Room (Back Bay Books) by Emma Donoghue could have been taken from today’s headlines. Its gripping drama is as real as an interview with actual victims of captivity.
Jack, five years old, doesn’t know he’s been held captive all his life. He believes his life is normal. Jack and his mother live in an 11-foot-square soundproofed cell in a converted shed in the kidnapper’s yard. Jack’s mother whom he calls Ma, has been there seven years–she was a nineteen year-old college student when kidnaped.
The marvel of this story is the balance Ma has maintained in giving her child a rich, loving life, filling his days with exercise games, reading and math lessons, with limited television and unlimited love.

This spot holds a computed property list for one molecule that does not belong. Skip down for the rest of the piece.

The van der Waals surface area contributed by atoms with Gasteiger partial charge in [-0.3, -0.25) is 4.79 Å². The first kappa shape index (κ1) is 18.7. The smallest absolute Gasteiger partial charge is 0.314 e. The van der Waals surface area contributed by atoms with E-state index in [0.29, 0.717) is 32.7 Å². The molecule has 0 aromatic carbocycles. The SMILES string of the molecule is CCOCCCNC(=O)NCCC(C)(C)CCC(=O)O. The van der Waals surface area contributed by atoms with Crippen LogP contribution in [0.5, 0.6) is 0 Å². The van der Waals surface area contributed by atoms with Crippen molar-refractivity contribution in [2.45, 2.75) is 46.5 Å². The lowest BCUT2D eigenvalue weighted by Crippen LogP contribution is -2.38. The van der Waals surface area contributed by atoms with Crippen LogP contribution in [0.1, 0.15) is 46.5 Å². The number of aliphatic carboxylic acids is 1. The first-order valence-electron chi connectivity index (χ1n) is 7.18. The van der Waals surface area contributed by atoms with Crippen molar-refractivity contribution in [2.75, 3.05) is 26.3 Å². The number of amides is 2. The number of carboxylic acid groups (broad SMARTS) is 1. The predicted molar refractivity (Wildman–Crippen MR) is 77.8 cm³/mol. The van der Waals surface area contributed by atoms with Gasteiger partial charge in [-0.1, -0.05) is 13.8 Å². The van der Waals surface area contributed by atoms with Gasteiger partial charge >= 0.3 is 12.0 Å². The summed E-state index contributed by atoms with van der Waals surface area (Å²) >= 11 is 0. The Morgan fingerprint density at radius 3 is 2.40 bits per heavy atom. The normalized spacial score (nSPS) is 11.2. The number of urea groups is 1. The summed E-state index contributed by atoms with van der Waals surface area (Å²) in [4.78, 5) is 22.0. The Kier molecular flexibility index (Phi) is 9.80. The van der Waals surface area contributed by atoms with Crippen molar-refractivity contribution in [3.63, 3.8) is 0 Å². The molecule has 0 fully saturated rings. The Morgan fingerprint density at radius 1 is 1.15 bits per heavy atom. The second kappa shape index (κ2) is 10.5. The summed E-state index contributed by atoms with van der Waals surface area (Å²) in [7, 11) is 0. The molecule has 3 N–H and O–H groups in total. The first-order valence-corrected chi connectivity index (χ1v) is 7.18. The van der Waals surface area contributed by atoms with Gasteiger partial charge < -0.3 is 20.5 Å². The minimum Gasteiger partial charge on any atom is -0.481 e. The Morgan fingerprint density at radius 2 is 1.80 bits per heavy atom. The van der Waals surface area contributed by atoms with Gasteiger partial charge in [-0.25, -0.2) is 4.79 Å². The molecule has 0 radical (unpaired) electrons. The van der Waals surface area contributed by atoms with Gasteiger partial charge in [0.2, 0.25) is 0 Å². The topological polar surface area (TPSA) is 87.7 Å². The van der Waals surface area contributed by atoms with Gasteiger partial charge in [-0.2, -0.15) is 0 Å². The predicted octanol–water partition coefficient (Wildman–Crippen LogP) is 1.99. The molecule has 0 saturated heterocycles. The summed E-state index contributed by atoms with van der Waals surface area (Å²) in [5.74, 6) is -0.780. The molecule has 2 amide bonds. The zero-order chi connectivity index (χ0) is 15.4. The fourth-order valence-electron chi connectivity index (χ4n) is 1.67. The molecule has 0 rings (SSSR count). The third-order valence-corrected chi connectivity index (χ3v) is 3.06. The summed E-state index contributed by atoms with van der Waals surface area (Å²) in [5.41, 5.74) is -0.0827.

The entire book is Jack’s voice of heartrending innocence, wisdom and love. But there’s harrowing terror, too, and you realize the precarious tight-rope Ma must balance to keep them alive and together.
Even their captor, Old Nick, is seen through Jack’s eyes, or really through his ears, as Ma never wants Old Nick to actually see Jack when their captor visits in the night.
Through a child’s eyes, the reader absorbs the mother’s monumental task of raising a child under these circumstances. Old Nick, evil and unrelenting, is terrifying in his obsession.
Room is an amazing examination of two lives lived in captivity. It’s a testament to a mother’s love, a novel of astounding depth.